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Bank On The Banks, or Borrow Elsewhere?

This blog post has been kindly contributed by Dave Farmer of Lime Consultancy and looks at what ticks the bank’s boxes in terms of agreeing business loan and overdraft facilities. If you are looking to raise finance from the banks I’m sure you will find it useful. Forthcoming blog posts will address alternative sources of finance.

Remember the heady days when you knew your bank manager, a bit on lunch, explain what you were going to do, then get the funding agreed? Those days have passed and we are now in a brave new world where preparation, understanding and options will decide how easy it is to finance your business.

How Banks Approve Business Loans

A bank will tell you everything but what you really want to know. The fear is that if you know how they work then the integrity of their loan assessment systems will be compromised. The reality is that too many businesses are being declined finance because they simply don’t know the rules of the game.

The reason why this suits most banks is that they get to see a large number of proposals, rejecting the ones that miss and approving the top drawer applications.

The level of business loans being declined has increased. If you add into  this that the ‘declined’ number excludes those applications that never made it past first base, then the true figure is probably a lot higher.

Rules of The Game

These days it is about understanding what the bank wants, then giving it to them. Our top tips to being successful are;

1) If asked for a Business Plan, say you have one and update it regularly. Never ever say that you can;

A – Make one if you have to

B – Check with my accountant

C – Respond with something along the lines of ‘really?’ or ‘Well,I had one when I started…’

The biggest thing banks want is experience and ability. A business plan says you know where you are and where you are going.

2) Have you management accounts and understand them;

Banks love figures. However, figures will only ever generate questions. A set of accounts have never answered anything, they only generate questions. So with this in mind make sure you know what the figures you have are saying.

If asked for up to date figures then don’t pass the buck to your accountant. Your accountant may well be producing these but you need to demonstrate that you know what is going on. A simple on-line bookkeeping system is cheap and effective so use one.

The other key thing here is cash. A P&L and Balance Sheet are great, but what really matters is how much cash you are generating. Profits don’t repay a loan, cash does. If you are not sure what your cash generation looks like then speak to Robert Bradley, or have a quick read through this – http://www.limeconsultancy.net/blog/2014/01/27/cash-generation-loan-affordability-guide

3) Get you current account looking better than Claudia Schiffer;

The very first thing your bank will do is look at your current account. This is normally done through an internal system. If your account is always up against it’s limit, or exceeding the overdraft then you may hit trouble.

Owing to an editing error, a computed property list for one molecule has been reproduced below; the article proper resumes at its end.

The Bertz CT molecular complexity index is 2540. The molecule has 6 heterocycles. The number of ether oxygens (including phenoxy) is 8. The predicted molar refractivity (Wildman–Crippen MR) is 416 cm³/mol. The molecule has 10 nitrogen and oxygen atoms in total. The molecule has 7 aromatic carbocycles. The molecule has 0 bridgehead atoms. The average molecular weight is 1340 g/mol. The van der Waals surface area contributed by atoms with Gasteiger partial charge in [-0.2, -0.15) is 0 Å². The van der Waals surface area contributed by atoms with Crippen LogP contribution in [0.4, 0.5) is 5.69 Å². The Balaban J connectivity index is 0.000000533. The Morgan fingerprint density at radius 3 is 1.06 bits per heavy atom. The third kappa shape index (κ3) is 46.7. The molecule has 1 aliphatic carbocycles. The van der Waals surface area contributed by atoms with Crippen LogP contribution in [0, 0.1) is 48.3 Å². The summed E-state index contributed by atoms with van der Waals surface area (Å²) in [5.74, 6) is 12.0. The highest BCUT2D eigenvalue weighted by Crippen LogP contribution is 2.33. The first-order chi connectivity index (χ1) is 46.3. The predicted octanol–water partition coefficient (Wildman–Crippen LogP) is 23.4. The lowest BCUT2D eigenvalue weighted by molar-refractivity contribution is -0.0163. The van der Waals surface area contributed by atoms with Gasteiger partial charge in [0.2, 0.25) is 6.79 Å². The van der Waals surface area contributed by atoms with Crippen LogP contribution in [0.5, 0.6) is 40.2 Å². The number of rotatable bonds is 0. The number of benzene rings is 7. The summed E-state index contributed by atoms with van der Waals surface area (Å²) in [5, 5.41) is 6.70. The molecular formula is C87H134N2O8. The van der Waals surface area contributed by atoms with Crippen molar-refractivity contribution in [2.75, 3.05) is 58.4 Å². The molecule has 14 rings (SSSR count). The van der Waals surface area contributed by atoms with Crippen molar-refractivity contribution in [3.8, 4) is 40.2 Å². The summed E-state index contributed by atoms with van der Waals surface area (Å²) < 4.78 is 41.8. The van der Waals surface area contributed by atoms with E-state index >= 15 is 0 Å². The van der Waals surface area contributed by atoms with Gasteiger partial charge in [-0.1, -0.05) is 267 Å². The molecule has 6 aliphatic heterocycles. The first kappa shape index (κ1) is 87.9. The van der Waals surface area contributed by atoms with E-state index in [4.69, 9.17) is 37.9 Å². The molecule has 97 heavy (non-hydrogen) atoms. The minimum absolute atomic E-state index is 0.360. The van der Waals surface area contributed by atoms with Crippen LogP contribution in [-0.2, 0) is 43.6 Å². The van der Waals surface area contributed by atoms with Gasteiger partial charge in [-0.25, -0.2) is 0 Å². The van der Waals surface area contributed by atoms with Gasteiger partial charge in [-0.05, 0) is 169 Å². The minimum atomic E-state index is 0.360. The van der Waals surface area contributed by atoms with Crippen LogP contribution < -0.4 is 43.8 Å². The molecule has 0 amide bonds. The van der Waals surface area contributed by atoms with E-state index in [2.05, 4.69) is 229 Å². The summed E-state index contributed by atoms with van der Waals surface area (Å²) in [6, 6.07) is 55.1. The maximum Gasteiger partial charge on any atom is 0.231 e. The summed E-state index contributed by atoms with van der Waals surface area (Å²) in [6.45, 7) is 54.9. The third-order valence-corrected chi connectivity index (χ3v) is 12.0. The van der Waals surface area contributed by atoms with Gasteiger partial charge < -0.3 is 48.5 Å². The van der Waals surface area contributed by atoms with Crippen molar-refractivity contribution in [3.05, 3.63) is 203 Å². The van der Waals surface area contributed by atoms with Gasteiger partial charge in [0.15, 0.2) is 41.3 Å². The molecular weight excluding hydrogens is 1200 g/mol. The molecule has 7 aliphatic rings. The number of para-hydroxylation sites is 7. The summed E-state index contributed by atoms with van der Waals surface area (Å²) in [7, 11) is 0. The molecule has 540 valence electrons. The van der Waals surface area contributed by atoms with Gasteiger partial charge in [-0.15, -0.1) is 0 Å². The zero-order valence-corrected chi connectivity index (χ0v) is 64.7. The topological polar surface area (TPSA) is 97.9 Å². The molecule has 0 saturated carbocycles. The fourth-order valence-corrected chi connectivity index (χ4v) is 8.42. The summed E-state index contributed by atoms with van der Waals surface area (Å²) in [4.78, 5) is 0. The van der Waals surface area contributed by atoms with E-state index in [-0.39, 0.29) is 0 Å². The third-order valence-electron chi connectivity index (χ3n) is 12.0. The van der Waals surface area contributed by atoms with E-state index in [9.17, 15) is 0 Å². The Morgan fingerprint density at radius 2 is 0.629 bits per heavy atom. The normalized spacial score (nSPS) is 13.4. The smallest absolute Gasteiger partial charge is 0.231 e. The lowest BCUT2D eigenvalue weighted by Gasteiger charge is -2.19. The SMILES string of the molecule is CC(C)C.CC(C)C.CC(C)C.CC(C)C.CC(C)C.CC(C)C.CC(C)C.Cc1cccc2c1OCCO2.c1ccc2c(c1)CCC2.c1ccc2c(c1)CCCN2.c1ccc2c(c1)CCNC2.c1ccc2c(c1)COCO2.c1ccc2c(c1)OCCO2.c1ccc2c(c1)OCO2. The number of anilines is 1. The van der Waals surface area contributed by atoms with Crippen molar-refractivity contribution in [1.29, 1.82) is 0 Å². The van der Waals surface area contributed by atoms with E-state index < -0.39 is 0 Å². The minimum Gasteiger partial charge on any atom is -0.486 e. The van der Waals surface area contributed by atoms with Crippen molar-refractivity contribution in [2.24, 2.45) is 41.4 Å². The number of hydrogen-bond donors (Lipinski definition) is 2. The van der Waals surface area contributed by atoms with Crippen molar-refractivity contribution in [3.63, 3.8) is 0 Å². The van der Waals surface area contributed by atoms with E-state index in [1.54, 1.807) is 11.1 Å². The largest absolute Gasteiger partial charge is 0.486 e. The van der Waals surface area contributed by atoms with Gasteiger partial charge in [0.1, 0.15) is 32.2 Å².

The answer is to plan ahead. In the couple of months before you apply, get your current account in order, run the account better than ever. It will get you past first base.

4) Public Information, is it all looking good?

Banks will look at what they know about you and your business. We often suggest that businesses present themselves akin to a DVD (see this – http://www.limeconsultancy.net/blog/2014/04/30/business-investment-pitch ). However we would also suggest you do the following;

A – Update your website, make it current

B – Update Linkedin. Everyone who is someone has a Linkedin profile, please get it looking snazzy and make sure it ties in with what you are telling the bank

C – Credit file. Get your credit report from Experian or Equifax. Check it and make sure it is all correct

D – Filter Facebook. Don’t go saying how professional you are if there are public photos of you last Saturday night face down outside the pub. Yes, banks will google you before you meet.

Get these bits right and you should be in with a fighting chance. You can always run any proposal past us (http://www.limeconsultancy.net) and we will give you a no obligation, no cost summary of things.

Other than that, know the rules of bank lending and finance will be just that little bit easier.

Dave Farmer

One Response so far.

  1. Dave Farmer says:

    It is always so refreshing to see an accountancy practice offering real world, genuine good advice. Too many accountancy practices sell themselves as being proactive and forward thinking, yet Bradley & Associates seem to be one of few who seek independent content to provide to their clients.

    Having a blog with third party content is great. Having an accountant who understands the value of blog posts is, even today, a genuine USP.

    Great site and blog Robert, have enjoyed the content here.